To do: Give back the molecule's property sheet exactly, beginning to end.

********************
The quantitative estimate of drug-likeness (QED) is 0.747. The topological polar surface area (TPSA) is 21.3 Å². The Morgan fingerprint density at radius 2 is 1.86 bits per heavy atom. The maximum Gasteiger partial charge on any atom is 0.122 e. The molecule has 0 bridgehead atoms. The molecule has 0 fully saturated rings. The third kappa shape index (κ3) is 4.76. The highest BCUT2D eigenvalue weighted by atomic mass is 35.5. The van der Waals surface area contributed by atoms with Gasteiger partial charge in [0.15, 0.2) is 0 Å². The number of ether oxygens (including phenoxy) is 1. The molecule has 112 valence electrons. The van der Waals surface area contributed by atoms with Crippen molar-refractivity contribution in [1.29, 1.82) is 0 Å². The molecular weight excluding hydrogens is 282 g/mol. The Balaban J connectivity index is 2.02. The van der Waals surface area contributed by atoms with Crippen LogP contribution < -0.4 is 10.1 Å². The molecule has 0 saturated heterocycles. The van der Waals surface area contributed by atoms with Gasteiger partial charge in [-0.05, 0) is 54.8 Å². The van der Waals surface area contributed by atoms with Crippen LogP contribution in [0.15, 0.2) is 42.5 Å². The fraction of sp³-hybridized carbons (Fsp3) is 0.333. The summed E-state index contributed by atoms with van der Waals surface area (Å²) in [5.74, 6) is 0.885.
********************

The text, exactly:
The quantitative estimate of drug-likeness (QED) is 0.747. The topological polar surface area (TPSA) is 21.3 Å². The Morgan fingerprint density at radius 2 is 1.86 bits per heavy atom. The maximum Gasteiger partial charge on any atom is 0.122 e. The molecule has 0 bridgehead atoms. The molecule has 0 fully saturated rings. The third kappa shape index (κ3) is 4.76. The highest BCUT2D eigenvalue weighted by atomic mass is 35.5. The van der Waals surface area contributed by atoms with Gasteiger partial charge in [0.15, 0.2) is 0 Å². The number of ether oxygens (including phenoxy) is 1. The molecule has 112 valence electrons. The van der Waals surface area contributed by atoms with Crippen molar-refractivity contribution in [1.29, 1.82) is 0 Å². The molecular weight excluding hydrogens is 282 g/mol. The Balaban J connectivity index is 2.02. The van der Waals surface area contributed by atoms with Crippen LogP contribution < -0.4 is 10.1 Å². The molecule has 0 saturated heterocycles. The van der Waals surface area contributed by atoms with Gasteiger partial charge in [-0.05, 0) is 54.8 Å². The van der Waals surface area contributed by atoms with Crippen LogP contribution in [0.15, 0.2) is 42.5 Å². The fraction of sp³-hybridized carbons (Fsp3) is 0.333. The summed E-state index contributed by atoms with van der Waals surface area (Å²) in [5.74, 6) is 0.885.